Hair is important in several places on the body, but in many places it is often considered unnecessary. This is a more common thought in women, because they prefer to see their arms, legs and underarms, smooth and hairless. There are several methods of hair removal and even though shaving is the easiest and most common one, there are other methods that are coming to the forefront of late.
While many people think that laser hair removal is a recent development, the fact of the matter is that the procedure has been around for a really long time. It was in the 1960s that lasers started capturing the attention of not only scientists, but also the general people. It was around the same time that lasers started enticing people from the hair removal industry, because they saw an opportunity. They realized that lasers could effectively remove hair and that too for a long time.
The growth of lasers in the hair removal industry came in various stages, and the important ones are being looked at in the following sections:
Stage 1: The 1960s
The very first lasers that were used in the 1960s were ones that emitted a wave that was constant and continuous. This, however, was not suitable for the purpose of hair removal, mainly because there were greater chances of the skin getting damaged. Since the wave was continuous, it was very difficult to control it properly, which is why there would be hair loss, but also skin damage. It was towards the end of the decade that the Q-switch was invented, and this allowed for a better control of the pulses.
Stage 2: The 1970s
The earliest of laser related devices were designed to target individual follicles of hair and this was done by delivering the laser’s energy via a probe. This probe was of a fibre optic nature and was created using a thin wire. The only problem that happened with this method was that the device was brought into the markets, without it being tested properly. The device was sold across the globe as being painless and truly effective, however, when the FDA stepped in, the product was taken back. The main setbacks of these devices were that they were actually very difficult to use and the probes were hard to maintain. In addition, the hair removal was not permanent, which effectively defeated the purpose.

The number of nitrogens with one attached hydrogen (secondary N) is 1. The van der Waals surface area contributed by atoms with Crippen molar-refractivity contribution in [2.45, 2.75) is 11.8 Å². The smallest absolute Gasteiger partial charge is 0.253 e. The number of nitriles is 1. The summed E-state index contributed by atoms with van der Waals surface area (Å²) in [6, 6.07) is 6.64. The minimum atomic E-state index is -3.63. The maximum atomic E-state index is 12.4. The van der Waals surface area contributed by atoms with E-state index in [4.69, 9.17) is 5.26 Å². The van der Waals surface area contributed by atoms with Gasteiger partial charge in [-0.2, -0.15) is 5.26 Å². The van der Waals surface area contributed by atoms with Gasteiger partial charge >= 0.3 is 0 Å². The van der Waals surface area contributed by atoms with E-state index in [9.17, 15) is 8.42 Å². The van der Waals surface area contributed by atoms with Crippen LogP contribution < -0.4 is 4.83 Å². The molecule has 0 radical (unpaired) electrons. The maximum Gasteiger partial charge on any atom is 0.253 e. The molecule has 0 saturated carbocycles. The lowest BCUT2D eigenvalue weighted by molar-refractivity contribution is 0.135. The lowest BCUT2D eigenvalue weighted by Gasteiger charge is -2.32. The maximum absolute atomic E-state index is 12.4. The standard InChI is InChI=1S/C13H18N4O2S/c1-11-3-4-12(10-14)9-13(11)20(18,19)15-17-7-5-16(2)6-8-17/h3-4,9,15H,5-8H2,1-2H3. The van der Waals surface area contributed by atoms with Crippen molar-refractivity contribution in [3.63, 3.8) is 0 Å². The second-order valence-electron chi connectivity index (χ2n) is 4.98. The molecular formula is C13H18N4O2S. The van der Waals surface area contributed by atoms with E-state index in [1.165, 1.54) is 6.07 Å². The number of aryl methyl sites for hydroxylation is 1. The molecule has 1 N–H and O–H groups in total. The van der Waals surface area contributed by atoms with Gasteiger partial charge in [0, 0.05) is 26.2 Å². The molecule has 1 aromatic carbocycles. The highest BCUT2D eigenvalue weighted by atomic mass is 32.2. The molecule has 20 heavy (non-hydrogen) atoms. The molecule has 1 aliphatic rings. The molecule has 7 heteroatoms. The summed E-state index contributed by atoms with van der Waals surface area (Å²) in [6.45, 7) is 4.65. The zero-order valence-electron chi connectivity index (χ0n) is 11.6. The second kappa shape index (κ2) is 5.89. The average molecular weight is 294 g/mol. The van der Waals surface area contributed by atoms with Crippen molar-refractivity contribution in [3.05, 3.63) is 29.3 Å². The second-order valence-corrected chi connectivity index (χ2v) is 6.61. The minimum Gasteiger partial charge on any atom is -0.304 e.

Stage 3: The 1980s
The initial data that was published on hair removal using lasers was based around the successful treatment of ingrown eyelashes. It was these studies that lead to greater and more in-depth research in creating a device that could be sold commercially for hair removal. Yet again, the device that was created was not tested sufficiently, which is why it had to be pulled back. This device too was not effective enough and was not only difficult to use but also ineffective.
However, this paved the way for further research and testing, which led to the creation of laser enabled machines, which were used for a range of dermatological procedures, including removal of tattoos.
Stage 4: The Early 1990s
It was in the year 1997, almost after an entire century of the discovery of x-rays, that the FDA first allowed the release of a laser device for hair removal, in the markets. This device used a lotion that was carbon based as the chromophore. The lotion would be first applied all over the skin and then the skin would be waxed. The idea was that the lotion would penetrate the hair follicles and when the laser heated the carbon, the shockwave created would remove hair permanently. However, the device was not successful, because not only was it difficult to use, but also did not affect the naturally affecting chromophores in the body.
The device had been sold to several cosmetic clinics and affluent people were willingly becoming guinea pigs. However, by the time the inefficacy of the product was noticed, people had started noticing a regrowth of hair. So, the companies behind these devices, quickly relabelled the device from one being the answer to permanent hair removal to one that could assist in managing unwanted hair. But people saw through the marketing strategies and within no time, the device had to be pulled back from the stores.
Stage 5: Late 1990s to present day
In the late 1990s, FDA started clearing a range of devices, which could be used to target the naturally occurring melanin in the hair. These devices were better designed and could be used quite easily at home too. In addition, these devices were such that produced minimal side effects. Even today, studies are being conducted in this field and newer devices are being introduced every other week.
There are still debates how effective each product is and while there are some which are working well, there are others which are proving totally ineffective. Ideally, if you are looking to reduce your hair permanently, or at least for a long period of time, it is best that you head to a reputed clinic. When you get the treatment done in a professional manner, you can be assured of lesser side effects and definitely lesser chances of anything going wrong. While complete and permanent hair removal is still a few years away, there has been progress and the future does seem bright!